- Covers sell. No one buys the book and then looks at the cover – it is the other way around so make it good. There are lots of designers out there on the web, and it is worth getting a cover that does not look home grown.
- When you have finished upload your book and make sure you celebrate. As I said 97% of books never get finished. Yours did, and that is worth celebrating whether it sells or not.
And my final suggestion is – never let a bad memory get in the way of a good memoir. Happy Writing.
Thanks for that Sara – a truly fascinating piece.
The Other Daughter by Sara Alexi is a compelling and gritty tale, set amongst the wild moors and crooked streets of a Yorkshire Village, following one woman who finally untangles herself from the clutches of a painful past and a self-centred mother.
More than a decade after leaving home Dawn finds herself stuck in a dead-end job, in a rundown flat, while her sister has it all – the husband, children and prestigious job in sunny Australia. Their mum’s favouritism is palpable, and even as she has a terrible fall leaving Dawn to pick up the pieces, nothing Dawn does can live up to her perfect, absent sister.
But still Dawn persists with taking care of her ageing and fragile mum, until one day it begins to feel like the only thing standing between Dawn and her happiness is her mother’s continued, pitiful existence…
About the author
Sara Alexi is one of the top 150 most successful, self-published authors of all time; a prolific writer, she has written 15 books (and counting) in just four years, with book sales reaching well over half a million copies.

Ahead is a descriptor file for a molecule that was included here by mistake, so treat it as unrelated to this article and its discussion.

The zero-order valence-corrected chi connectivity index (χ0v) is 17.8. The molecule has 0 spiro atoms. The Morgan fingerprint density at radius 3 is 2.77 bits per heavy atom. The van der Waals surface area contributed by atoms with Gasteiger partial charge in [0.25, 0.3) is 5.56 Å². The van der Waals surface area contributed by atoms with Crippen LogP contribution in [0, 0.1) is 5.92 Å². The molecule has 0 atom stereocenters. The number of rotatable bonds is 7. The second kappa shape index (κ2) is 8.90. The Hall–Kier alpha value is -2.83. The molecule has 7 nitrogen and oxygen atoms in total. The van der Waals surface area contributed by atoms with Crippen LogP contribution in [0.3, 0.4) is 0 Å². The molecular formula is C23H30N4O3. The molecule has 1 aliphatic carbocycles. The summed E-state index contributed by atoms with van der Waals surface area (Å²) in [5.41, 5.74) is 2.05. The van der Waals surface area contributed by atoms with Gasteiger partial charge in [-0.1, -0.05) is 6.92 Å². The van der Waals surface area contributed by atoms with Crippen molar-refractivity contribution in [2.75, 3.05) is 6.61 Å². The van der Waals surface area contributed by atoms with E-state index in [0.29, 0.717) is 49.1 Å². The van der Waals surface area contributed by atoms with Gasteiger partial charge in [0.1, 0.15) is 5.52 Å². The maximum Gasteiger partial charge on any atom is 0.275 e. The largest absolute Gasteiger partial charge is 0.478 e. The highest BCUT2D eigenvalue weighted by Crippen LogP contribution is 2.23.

Remarkably, Sara is dyslexic. At school English lessons were a time of confusion, she found that books were indecipherable hieroglyphics and she was unable to enjoy reading and writing; growing up in a time when at a time when dyslexia was not well understood and little or no support was available. And so her artistic nature was confined to painting, an art form that she loved and would take her travelling around the world.
Despite her dyslexia Sara qualified as a psychotherapist and ran her own practice in Yorkshire for many years. In a casual conversation with a client, she discovered that Agatha Christie, Jules Verne and Hans Christian Andersen were all dyslexic, and Sara’s perspective changed. The world of fiction opened to her with this shift in perception.
Sara now spends much of her time in a tiny rural village in the Peloponnese, in Greece, where she is (very slowly) renovating a ruined stone farmhouse, whilst observing the Greek way of life and absorbing the culture, enriching her vision for both writing and painting.
Sara’s ‘Greek Village Series’ is inspired by the people she has met travelling, her time spent in Greece alongside her career as a psychotherapist; her writing provides a keenly observed, compassionate insight into people, culture, and the human condition, and is set around a charming rural Greek village
Predating the current refugee crisis in Greece by some three years, Sara’s debut novel, The Illegal Gardener, focuses on the immigration problems in Greece, and the clash of cultures that accompanies those seeking a better life in the West.
Follow Sara and find out more on her website, Twitter or Instagram
Twitter – @SaraAlexi
Instagram – @sara.alexi